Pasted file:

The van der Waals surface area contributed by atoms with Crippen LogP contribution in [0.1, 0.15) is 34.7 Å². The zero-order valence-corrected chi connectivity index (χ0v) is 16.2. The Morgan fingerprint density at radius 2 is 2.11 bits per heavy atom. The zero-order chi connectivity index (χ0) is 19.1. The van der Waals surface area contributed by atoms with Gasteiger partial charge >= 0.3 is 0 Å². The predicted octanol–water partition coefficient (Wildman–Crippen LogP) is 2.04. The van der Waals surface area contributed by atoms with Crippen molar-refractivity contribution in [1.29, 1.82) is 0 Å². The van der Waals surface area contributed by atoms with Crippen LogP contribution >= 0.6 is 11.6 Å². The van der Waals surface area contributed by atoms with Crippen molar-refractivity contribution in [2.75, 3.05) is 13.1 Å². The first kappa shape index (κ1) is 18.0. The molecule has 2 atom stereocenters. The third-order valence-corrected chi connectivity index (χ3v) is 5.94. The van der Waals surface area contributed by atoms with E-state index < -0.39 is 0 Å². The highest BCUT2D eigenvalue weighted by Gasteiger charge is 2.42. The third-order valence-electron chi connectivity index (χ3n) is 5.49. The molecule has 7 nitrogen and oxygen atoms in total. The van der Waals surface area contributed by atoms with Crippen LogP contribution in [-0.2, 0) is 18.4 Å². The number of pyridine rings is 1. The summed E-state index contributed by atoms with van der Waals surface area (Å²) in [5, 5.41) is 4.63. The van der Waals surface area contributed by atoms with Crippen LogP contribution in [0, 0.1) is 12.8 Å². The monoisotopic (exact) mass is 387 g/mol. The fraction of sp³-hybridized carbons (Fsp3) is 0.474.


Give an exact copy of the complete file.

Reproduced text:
The van der Waals surface area contributed by atoms with Crippen LogP contribution in [0.1, 0.15) is 34.7 Å². The zero-order valence-corrected chi connectivity index (χ0v) is 16.2. The Morgan fingerprint density at radius 2 is 2.11 bits per heavy atom. The zero-order chi connectivity index (χ0) is 19.1. The van der Waals surface area contributed by atoms with Gasteiger partial charge >= 0.3 is 0 Å². The predicted octanol–water partition coefficient (Wildman–Crippen LogP) is 2.04. The van der Waals surface area contributed by atoms with Crippen molar-refractivity contribution in [1.29, 1.82) is 0 Å². The van der Waals surface area contributed by atoms with Crippen LogP contribution >= 0.6 is 11.6 Å². The van der Waals surface area contributed by atoms with Crippen molar-refractivity contribution in [2.75, 3.05) is 13.1 Å². The first kappa shape index (κ1) is 18.0. The molecule has 2 atom stereocenters. The third-order valence-corrected chi connectivity index (χ3v) is 5.94. The van der Waals surface area contributed by atoms with E-state index < -0.39 is 0 Å². The highest BCUT2D eigenvalue weighted by Gasteiger charge is 2.42. The third-order valence-electron chi connectivity index (χ3n) is 5.49. The molecule has 7 nitrogen and oxygen atoms in total. The van der Waals surface area contributed by atoms with Crippen LogP contribution in [-0.2, 0) is 18.4 Å². The number of pyridine rings is 1. The summed E-state index contributed by atoms with van der Waals surface area (Å²) in [5, 5.41) is 4.63. The van der Waals surface area contributed by atoms with Crippen LogP contribution in [0, 0.1) is 12.8 Å². The monoisotopic (exact) mass is 387 g/mol. The fraction of sp³-hybridized carbons (Fsp3) is 0.474.